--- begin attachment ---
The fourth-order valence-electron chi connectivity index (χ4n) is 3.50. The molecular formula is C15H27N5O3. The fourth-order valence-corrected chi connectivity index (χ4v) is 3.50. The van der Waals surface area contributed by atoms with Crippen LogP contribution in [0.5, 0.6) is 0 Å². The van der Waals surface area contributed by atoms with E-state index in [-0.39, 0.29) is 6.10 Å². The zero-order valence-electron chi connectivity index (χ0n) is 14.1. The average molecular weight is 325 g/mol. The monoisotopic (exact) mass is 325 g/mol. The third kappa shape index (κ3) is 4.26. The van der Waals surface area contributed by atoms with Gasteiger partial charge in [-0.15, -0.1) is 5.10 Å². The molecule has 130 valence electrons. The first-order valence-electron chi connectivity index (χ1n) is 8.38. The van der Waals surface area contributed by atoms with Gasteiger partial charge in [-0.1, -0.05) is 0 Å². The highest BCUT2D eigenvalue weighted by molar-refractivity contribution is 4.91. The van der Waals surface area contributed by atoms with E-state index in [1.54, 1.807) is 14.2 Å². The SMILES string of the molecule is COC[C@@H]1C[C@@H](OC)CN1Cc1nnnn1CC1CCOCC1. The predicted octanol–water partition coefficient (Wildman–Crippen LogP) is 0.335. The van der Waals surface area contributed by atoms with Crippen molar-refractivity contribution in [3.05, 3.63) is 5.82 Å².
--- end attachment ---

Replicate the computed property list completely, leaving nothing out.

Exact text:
The fourth-order valence-electron chi connectivity index (χ4n) is 3.50. The molecular formula is C15H27N5O3. The fourth-order valence-corrected chi connectivity index (χ4v) is 3.50. The van der Waals surface area contributed by atoms with Crippen LogP contribution in [0.5, 0.6) is 0 Å². The van der Waals surface area contributed by atoms with E-state index in [-0.39, 0.29) is 6.10 Å². The zero-order valence-electron chi connectivity index (χ0n) is 14.1. The average molecular weight is 325 g/mol. The monoisotopic (exact) mass is 325 g/mol. The third kappa shape index (κ3) is 4.26. The van der Waals surface area contributed by atoms with Gasteiger partial charge in [-0.15, -0.1) is 5.10 Å². The molecule has 130 valence electrons. The first-order valence-electron chi connectivity index (χ1n) is 8.38. The van der Waals surface area contributed by atoms with Gasteiger partial charge in [-0.1, -0.05) is 0 Å². The highest BCUT2D eigenvalue weighted by molar-refractivity contribution is 4.91. The van der Waals surface area contributed by atoms with E-state index in [1.54, 1.807) is 14.2 Å². The SMILES string of the molecule is COC[C@@H]1C[C@@H](OC)CN1Cc1nnnn1CC1CCOCC1. The predicted octanol–water partition coefficient (Wildman–Crippen LogP) is 0.335. The van der Waals surface area contributed by atoms with Crippen molar-refractivity contribution in [3.05, 3.63) is 5.82 Å².